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J Comp Neurol. 2006 May 10;496(2):244-51.

Neuron-specific expression of a synaptotagmin gene in the sea urchin Strongylocentrotus purpuratus.

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Department of Biology and Biochemistry, University of Victoria, Victoria, British Columbia V8W 3N5, Canada.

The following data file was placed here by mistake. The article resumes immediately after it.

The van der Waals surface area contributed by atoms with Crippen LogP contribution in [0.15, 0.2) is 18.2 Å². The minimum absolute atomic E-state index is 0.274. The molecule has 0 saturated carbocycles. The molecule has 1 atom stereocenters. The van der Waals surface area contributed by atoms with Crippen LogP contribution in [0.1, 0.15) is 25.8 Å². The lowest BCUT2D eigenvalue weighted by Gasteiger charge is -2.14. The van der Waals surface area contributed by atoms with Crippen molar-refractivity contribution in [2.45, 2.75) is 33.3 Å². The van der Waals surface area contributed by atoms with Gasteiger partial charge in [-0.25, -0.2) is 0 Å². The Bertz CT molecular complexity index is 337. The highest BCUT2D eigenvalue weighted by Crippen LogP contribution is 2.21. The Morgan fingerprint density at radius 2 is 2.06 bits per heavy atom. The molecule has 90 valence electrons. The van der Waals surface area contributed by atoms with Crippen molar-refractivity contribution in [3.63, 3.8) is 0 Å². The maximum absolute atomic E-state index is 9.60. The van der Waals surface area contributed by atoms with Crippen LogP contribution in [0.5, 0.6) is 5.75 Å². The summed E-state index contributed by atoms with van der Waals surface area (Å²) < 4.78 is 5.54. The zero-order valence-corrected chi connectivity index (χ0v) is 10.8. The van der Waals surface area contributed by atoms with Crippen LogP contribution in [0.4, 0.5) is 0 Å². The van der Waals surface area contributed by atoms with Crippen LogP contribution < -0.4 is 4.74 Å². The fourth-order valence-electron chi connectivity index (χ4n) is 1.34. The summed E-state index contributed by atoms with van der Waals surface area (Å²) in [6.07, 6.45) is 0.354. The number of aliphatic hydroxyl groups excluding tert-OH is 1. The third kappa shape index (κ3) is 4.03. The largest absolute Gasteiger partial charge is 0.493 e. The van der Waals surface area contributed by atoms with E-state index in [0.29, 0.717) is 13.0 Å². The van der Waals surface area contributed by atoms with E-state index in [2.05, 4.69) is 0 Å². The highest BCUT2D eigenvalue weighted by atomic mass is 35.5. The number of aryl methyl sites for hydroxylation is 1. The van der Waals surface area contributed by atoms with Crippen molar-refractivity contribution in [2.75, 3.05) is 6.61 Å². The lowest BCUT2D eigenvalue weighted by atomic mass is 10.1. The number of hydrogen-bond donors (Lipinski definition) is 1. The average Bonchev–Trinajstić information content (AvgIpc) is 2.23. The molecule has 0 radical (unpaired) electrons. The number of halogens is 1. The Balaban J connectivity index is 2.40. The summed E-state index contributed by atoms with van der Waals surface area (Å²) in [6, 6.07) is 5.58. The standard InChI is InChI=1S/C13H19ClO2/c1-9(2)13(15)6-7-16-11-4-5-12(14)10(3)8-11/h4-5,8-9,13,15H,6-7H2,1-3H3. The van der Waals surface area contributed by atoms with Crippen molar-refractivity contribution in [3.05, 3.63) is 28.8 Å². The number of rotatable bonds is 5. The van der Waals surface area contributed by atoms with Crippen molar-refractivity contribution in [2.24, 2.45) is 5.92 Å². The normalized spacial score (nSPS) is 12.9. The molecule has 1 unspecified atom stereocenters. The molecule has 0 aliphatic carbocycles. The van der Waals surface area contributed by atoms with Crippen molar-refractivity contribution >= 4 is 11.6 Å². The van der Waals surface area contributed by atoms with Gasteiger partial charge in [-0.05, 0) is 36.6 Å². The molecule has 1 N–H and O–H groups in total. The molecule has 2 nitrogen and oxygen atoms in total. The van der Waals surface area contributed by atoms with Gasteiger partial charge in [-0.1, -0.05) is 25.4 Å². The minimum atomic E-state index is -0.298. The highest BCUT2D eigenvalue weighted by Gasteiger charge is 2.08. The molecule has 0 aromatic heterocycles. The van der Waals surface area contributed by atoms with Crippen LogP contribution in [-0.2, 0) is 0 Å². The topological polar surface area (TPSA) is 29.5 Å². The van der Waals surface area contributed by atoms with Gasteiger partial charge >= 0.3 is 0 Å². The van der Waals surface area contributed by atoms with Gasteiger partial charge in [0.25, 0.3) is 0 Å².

Interest in chordate evolution has emphasized a need for a better understanding of the comparative neuroanatomy of invertebrate deuterostomes. However, molecular and genetic approaches to neurobiological studies in these groups are hampered by a lack of neuron-specific molecular markers. A monoclonal antibody, 1E11, is neuron specific and is useful in identification of neural structures in larvae and adults of echinoderms, hemichordates, and urochordates. To identify a neuron-specific gene product, we have characterized the antigen recognized by 1E11. In immunoblots and immunoprecipitations of neural tissue from adult Strongylocentrotus purpuratus, 1E11 recognizes a 57-kDa band. Tandem mass spectrometry of trypsin digests of the 57-kDa band permitted peptide mass mapping and sequencing of five peptides. All of the sequenced peptides, and 12 additional mass-mapped peptides, are found within the open reading frame of a cDNA encoding synaptotagmin B (Sp-SynB). In situ RNA hybridizations with synaptotagmin B probes with S. purpuratus larvae reveal a pattern of expression that is similar to that revealed by the antibody 1E11. Antibodies produced against a bacterially expressed Sp-SynB protein recognize a 57-kDa protein and colocalize with 1E11. When a full-length Sp-SynB cDNA is expressed in chicken embryonic cells, the cells become immunoreactive to 1E11. We conclude that synaptotagmin B is a gene expressed in neurons that has conserved epitopes in other invertebrate deuterostomes.

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